Commissions flock to Shepard
The seasonally appropriate drawing of Winnie-the-Pooh and Piglet walking in the snow shown above right, used in the opening chapter of The House at Pooh Corner, is one such replica and is clearly identified as such on the back. It is inscribed by the illustrator, ‘Ernest H.Shepard / Replica drawing from / ‘The House at Pooh Corner’ / Sept 1965’. What it cost at that Foyles exhibition I cannot tell, but at Sotheby’s on December 13 it sold for £26,000.
Shown above left is ‘No, don’t do that! Listen to my story’, one of a group of ink and watercolour drawings that Shepard produced in the late 1940s and early ‘50s as advertisements for the malted milk drink, Horlicks. Drawings used in advertisements in the Times and Observer are recorded, but it has not been established if this one was ever published.
It sold for a mid-estimate £24,000.
Cabinet of wonders
A Lewis Carroll collection formed by the late Anthony Beale was one highlight of a Dominic Winter December 14-15 sale to which I will return in a future issue.
Here, however, we feature a couple of other items from the 220 lots of children’s books, original artworks, toys and games, and so on offered on the second day of that South Cerney sale.
Published by John Marshall in 1801, The Infant’s Cabinet of Fishes comprises 28 engraved and coloured cards showing various fish and other marine creatures, together with two miniature books, both called ‘A History of Fishes’, and all housed in a wooden box with sliding lid decorated with a harbour scene.
Other versions of Marshall’s ‘Infant’s Cabinets…’ are of course known, but they are rare and the auctioneers could find one other example of this one at auction in over 40 years. Lacking four cards, that one made £2000 at Sotheby’s in 2004. The Dominic Winter copy made £3200.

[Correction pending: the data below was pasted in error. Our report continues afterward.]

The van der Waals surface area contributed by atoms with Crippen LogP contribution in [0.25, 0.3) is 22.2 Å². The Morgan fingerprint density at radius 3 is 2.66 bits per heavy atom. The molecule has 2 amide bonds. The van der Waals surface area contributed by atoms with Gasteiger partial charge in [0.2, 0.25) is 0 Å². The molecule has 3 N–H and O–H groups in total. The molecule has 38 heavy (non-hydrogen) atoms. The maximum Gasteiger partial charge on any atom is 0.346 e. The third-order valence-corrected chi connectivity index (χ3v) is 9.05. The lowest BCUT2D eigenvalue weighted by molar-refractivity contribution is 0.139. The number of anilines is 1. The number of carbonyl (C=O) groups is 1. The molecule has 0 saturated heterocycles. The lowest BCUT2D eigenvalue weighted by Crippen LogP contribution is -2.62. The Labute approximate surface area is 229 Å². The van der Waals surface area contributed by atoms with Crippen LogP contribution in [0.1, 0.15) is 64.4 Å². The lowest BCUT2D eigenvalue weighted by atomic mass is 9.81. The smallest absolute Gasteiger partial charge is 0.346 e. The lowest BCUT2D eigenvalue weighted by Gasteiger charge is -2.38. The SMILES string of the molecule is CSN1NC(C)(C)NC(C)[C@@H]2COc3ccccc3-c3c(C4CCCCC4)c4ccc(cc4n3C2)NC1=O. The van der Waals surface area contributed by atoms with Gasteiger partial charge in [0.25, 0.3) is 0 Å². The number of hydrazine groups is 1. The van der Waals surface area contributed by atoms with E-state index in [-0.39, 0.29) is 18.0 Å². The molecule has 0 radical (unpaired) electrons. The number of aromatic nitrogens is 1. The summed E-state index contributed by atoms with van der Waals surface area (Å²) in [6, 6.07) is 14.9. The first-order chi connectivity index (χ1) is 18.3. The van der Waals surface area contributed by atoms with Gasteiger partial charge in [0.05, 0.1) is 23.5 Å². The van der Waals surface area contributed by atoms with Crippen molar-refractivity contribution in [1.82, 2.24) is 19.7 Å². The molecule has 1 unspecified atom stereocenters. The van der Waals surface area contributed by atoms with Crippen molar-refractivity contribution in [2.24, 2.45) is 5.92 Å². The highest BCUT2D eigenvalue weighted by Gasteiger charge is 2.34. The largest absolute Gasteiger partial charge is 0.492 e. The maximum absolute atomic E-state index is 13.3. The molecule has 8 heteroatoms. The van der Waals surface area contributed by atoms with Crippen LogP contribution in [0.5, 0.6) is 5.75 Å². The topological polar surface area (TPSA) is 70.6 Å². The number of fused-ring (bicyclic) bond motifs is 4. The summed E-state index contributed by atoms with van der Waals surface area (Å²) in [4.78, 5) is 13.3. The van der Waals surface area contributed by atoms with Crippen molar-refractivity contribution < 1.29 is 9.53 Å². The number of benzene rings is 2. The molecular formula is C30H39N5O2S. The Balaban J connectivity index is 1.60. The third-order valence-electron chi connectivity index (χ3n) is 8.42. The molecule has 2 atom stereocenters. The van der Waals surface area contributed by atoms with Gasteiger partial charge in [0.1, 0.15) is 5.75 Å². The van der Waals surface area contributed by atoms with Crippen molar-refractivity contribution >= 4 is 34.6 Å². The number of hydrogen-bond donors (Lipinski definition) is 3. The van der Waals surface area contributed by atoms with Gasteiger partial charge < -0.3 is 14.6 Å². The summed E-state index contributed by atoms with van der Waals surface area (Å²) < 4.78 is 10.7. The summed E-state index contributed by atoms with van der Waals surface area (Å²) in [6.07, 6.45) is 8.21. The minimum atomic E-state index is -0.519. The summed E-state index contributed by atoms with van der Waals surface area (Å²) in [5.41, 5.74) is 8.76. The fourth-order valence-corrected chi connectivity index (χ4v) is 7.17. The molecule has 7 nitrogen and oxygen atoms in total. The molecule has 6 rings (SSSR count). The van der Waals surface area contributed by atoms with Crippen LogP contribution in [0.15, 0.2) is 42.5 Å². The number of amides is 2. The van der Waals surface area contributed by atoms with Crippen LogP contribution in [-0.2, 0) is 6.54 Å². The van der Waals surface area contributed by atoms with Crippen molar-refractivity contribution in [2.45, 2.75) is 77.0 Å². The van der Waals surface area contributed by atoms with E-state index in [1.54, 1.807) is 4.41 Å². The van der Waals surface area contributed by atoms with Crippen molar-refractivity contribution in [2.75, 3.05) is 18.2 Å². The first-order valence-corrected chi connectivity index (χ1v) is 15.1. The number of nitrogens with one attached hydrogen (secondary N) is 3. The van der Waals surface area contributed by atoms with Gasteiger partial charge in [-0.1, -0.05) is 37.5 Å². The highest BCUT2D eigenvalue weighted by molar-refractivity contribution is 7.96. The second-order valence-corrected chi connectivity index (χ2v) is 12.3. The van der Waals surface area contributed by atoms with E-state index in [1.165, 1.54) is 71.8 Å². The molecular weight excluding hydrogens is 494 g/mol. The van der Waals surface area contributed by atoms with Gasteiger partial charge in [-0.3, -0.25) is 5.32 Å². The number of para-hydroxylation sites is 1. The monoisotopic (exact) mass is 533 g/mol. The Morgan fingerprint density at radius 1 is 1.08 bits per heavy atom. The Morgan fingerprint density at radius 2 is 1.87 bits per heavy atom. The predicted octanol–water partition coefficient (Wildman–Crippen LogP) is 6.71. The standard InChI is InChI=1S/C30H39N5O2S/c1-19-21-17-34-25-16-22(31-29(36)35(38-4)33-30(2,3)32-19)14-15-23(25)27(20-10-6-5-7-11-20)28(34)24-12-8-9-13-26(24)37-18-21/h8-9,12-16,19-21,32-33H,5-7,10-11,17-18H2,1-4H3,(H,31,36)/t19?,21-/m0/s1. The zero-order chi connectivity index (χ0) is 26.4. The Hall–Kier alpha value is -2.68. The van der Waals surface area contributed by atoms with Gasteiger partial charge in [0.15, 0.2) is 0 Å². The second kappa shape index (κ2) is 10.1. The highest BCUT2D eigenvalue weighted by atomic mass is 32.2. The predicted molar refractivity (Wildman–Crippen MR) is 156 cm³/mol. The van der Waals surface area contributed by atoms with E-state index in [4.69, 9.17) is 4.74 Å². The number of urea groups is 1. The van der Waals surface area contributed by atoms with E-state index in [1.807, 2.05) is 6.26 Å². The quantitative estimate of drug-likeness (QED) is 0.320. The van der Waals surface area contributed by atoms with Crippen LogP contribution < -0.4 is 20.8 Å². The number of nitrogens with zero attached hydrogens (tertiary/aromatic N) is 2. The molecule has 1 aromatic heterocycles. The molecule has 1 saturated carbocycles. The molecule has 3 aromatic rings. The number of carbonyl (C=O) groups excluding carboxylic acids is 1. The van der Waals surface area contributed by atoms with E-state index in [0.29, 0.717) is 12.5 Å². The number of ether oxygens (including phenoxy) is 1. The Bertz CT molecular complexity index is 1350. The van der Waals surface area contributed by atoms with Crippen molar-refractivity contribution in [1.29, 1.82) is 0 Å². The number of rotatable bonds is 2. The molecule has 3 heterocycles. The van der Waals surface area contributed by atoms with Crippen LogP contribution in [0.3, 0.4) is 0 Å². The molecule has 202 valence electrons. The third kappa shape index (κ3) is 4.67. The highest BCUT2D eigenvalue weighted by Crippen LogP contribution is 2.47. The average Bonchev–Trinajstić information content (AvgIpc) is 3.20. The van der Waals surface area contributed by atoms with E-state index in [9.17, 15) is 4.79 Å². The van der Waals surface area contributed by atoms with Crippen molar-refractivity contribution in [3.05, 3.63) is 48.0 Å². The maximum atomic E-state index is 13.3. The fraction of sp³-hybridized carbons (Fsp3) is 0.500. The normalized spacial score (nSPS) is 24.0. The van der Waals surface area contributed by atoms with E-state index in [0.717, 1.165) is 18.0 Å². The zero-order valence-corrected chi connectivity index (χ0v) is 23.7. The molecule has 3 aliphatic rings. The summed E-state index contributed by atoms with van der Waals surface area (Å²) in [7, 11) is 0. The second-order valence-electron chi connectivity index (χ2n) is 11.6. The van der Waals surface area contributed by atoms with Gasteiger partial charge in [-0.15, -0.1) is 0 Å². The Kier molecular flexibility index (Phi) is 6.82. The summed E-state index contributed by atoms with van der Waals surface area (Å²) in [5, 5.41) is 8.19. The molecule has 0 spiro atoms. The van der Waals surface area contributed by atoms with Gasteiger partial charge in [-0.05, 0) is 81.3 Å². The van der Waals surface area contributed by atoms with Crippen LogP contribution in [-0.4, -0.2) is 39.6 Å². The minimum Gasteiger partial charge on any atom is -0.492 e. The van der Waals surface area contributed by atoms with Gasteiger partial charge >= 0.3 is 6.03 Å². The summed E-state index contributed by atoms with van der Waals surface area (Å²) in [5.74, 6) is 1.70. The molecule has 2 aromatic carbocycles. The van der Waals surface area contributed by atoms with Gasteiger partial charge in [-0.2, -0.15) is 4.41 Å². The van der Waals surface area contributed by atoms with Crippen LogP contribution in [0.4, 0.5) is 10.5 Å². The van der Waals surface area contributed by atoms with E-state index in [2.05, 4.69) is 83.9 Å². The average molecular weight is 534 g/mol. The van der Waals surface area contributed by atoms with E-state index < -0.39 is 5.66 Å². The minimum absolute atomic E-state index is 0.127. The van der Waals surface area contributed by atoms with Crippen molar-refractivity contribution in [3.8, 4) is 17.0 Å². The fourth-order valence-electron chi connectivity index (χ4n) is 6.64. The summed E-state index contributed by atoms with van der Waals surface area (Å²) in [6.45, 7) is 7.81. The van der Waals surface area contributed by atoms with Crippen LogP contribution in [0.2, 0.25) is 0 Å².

Most cards depict feature fish or crustaceans, but a whaling scene also features and, above, one shows ‘The Herring Fishery’.
Another rarity was The Scripture Alphabet…, a set of 27 alphabet cards issued c.1820 by R Miller and still contained in the original box with pictorial lid, which sold for a four-times estimate £2000. Each card bears an engraved and hand-coloured vignette, plus accompanying short verse.
One of the earlier colour drawings of rabbits produced by Beatrix Potter – depicting cycling bunnies that are assumed to be prototypes of Flopsy, Mopsy, Cottontail and Peter – sold for £16,000 at Sotheby’s on December 13 (top right).
Signed and dated 1895 in the lower right corner, it was sent to the sisters Elinor and Elizabeth Lupton, whose great aunt was Potter’s grandmother.
The 1895 date is significant, for it was only around 15 months earlier that Potter had sent a letter to Noel Moore in which she told a story about four little rabbits with the names that were in later years to become familiar to millions.
Sold by Dominic Winter in 2007 for £4500, the ink and watercolour drawing of ‘Peter Rabbit and Mr McGregor’ above right, signed and dated 1927, came back to Christie’s on December 1 to sell for £28,000. When sold in South Cerney it was noted that in Judith Taylor’s 1996 book on the author, it was suggested that it was among a number of watercolours by Potter sold at a guinea each to to raise money to save a strip of woodland and meadow near Windermere Ferry, and that many went at the time to American buyers.